Norfolk health trusts joining forces in bid to improve care

LR: Roisin Fallon-Williams, of Norfolk Community Health and Care Trust, Mark Davies, of Norfolk and

LR: Roisin Fallon-Williams, of Norfolk Community Health and Care Trust, Mark Davies, of Norfolk and Norwich University Hospitals Trust, Dorothy Hosein, of Queen Elizabeth Hospital King's Lynn (sitting), and Christine Allen, of James Paget University Hospitals Trust. All are chief executives of their respective trusts. - Credit: Archant

Hospital bosses insist a new system of healthcare is 'absolutely necessary' to deal with the growing pressures on our local NHS.

The Norfolk and Norwich University Hospital is one of the hospitals that will benefit from closer wo

The Norfolk and Norwich University Hospital is one of the hospitals that will benefit from closer work between trusts. - Credit: PA

Health services in Norfolk are set for a shake-up after chief executives of four trusts signed a deal to work closer together to sustain and improve the quality of patient care.

Mark Davies, chief executive of Norfolk's biggest health provider, the Norfolk and Norwich University Hospitals Trust, described the move as 'a big day for the people of Norfolk'.

It was welcomed by figures outside the local NHS, but a union questioned the 'secrecy' at the way the deal was brought forward and warned against any steps towards merging trusts.

Within the agreement comes a pledge to deliver a 'comprehensive plan' for Norfolk, which will be developed by the summer of 2017.

It will be orchestrated by bosses at Norfolk and Norwich University Hospitals Trust, James Paget University Hospitals Trust in Gorleston, Queen Elizabeth Hospital Trust, King's Lynn, and Norfolk Community Health and Care Trust.

The public will be consulted over the plan. Mr Davies said there would be changes to the way services were currently provided, and added the agreement was 'not about merging trusts.'

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'Each trust has its own issues and the way to solve them is by working together,' he said. 'This is an absolutely necessary step to face the growing demand on our services.'

When asked what services may be affected or whether or not there could be redundancies to staff, Mr Davies said: 'We don't know yet, it's way too early to say. We have only just agreed it. This is a great opportunity for our staff to get involved and share their ideas.

'I would ask the staff to be engaged and let us know what they think.'

Harry Seddon, the N&N's Unison representative, said there had been 'secrecy' over the talks between the trusts prior to yesterday's announcement, adding that none of the staff unions or governors had been told about the discussions.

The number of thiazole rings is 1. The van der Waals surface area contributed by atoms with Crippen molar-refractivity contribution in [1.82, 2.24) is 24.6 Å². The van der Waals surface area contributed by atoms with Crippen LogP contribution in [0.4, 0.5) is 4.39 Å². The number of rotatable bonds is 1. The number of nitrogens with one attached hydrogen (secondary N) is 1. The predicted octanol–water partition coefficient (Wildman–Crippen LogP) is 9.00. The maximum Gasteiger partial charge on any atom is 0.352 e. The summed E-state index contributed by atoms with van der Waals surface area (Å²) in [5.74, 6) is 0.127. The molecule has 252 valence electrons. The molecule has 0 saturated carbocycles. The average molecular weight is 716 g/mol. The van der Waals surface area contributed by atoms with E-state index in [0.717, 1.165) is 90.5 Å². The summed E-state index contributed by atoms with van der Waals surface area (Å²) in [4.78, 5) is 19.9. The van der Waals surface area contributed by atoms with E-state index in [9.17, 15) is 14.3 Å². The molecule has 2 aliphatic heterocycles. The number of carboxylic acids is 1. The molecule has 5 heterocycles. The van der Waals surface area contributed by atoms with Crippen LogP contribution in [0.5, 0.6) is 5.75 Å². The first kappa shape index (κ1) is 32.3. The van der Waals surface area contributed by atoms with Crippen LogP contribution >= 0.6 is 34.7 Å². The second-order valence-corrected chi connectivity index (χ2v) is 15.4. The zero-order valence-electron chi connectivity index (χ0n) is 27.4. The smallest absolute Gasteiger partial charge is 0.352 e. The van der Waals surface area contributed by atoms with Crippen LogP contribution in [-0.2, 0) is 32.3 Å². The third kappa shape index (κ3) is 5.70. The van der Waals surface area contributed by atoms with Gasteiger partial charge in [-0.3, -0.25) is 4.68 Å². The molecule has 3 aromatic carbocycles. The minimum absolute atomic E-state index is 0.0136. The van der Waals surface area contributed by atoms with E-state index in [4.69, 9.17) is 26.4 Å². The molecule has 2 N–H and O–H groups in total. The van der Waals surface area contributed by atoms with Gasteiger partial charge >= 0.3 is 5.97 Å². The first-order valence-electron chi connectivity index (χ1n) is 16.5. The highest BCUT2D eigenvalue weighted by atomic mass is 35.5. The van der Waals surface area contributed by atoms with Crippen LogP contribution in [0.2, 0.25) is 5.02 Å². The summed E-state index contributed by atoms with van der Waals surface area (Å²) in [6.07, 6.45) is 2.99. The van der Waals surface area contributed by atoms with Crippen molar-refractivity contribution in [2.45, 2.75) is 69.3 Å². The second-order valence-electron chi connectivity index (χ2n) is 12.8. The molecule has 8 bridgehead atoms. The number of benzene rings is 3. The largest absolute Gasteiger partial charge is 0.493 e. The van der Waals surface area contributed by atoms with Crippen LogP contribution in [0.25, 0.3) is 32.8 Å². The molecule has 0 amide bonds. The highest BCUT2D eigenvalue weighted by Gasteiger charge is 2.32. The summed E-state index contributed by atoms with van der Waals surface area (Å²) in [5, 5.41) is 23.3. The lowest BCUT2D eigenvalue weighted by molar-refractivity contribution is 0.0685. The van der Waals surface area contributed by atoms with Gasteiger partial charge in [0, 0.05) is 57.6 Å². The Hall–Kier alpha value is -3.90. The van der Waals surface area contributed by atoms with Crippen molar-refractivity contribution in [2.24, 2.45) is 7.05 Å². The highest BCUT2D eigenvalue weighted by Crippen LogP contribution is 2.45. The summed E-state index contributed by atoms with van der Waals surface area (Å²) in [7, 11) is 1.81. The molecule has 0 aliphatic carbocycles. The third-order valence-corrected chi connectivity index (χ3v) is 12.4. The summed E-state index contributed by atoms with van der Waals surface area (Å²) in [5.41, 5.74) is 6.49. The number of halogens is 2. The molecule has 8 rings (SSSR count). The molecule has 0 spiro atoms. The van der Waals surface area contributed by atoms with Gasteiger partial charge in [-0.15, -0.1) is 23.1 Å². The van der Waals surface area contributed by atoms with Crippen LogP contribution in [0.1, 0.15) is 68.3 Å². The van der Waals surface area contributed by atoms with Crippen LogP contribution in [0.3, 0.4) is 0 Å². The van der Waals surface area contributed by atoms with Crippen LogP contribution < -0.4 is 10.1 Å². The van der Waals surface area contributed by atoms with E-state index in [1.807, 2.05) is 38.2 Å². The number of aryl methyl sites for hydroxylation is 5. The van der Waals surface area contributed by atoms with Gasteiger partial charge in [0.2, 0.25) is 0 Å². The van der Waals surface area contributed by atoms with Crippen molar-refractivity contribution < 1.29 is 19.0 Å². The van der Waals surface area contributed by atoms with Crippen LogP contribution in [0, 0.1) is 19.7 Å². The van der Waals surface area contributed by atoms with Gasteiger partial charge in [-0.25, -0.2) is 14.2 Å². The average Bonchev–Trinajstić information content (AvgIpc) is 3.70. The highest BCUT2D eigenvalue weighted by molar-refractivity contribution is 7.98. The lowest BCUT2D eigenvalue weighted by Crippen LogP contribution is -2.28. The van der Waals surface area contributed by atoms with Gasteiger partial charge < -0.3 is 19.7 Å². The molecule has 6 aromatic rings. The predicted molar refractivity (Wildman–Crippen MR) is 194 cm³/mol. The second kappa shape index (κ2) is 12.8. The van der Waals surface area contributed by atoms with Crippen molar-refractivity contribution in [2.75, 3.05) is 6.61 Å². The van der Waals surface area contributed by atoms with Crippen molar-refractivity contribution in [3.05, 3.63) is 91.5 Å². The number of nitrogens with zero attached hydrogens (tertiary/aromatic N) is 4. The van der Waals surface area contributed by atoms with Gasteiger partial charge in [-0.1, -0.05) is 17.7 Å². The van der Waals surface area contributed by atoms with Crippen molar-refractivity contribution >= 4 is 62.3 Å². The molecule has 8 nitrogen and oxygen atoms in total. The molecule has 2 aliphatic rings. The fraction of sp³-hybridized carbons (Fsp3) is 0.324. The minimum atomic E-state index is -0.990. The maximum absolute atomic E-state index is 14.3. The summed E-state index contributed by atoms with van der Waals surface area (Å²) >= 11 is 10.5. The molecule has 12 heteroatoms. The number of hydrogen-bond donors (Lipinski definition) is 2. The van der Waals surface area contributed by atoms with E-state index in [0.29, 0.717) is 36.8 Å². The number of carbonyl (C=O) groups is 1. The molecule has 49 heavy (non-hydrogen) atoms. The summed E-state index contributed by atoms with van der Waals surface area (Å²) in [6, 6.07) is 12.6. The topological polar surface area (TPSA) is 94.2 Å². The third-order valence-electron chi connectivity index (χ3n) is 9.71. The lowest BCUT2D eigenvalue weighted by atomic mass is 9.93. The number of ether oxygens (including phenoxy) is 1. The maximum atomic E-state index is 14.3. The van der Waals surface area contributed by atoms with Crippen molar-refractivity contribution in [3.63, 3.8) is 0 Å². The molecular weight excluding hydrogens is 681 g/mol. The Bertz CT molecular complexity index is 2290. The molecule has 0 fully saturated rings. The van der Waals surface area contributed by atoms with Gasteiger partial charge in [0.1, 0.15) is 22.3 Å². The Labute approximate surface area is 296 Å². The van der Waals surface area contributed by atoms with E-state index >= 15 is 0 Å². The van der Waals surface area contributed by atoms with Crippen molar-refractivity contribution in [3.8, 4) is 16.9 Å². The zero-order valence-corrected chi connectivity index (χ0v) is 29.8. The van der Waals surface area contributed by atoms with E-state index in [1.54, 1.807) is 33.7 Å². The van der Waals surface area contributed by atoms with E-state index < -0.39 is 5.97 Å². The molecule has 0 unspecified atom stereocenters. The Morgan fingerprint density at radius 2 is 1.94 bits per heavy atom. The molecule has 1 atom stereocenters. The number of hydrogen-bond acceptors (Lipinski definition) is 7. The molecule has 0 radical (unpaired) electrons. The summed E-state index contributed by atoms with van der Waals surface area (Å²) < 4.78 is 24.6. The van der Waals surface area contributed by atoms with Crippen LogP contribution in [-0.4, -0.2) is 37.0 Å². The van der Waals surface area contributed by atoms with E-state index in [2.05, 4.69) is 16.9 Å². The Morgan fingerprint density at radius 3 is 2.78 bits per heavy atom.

'We've been given no idea what this move means,' he said.

'The possibilities range from excellent, through benign to the threatening – who knows?'

Mr Davies said: 'I have always said publicly that it's crucial to work with other organisations. This is something I have wanted to do for a long time.'

In his briefing email to N&N staff, Mr Davies said: 'The demands facing the NHS across Norfolk are considerable, and our boards have agreed that working with our other NHS provider partners locally to develop joint solutions to these problems is the right approach.

'We all face similar challenges. A rapidly growing older population with complex health needs, the need for better integrated care, challenges recruiting staff, the need to balance our budgets, and to deliver our NHS performance targets.

'This agreement is about working together to meet these challenges, it is not about merging organisations.'

The group will meet every month and chief executives will report its progress at trust board meetings, which are held in public.

Harold Bodmer, executive director of adult social services at Norfolk County Council, said: 'We strongly welcome this initiative as part of the work that the NHS and the county council are already fully engaged in.

'This will ensure a better co-ordinated and more effective health and social care system, which has to be good news for patients.'

Chloe Smith, the Conservative MP for Norwich North, said: 'I'm keen to see more detail but initially more co-operation is surely a positive step.

'I would urge all the bodies involved in our healthcare to work together. A joined-up way of working is sensible and the right thing to do.'

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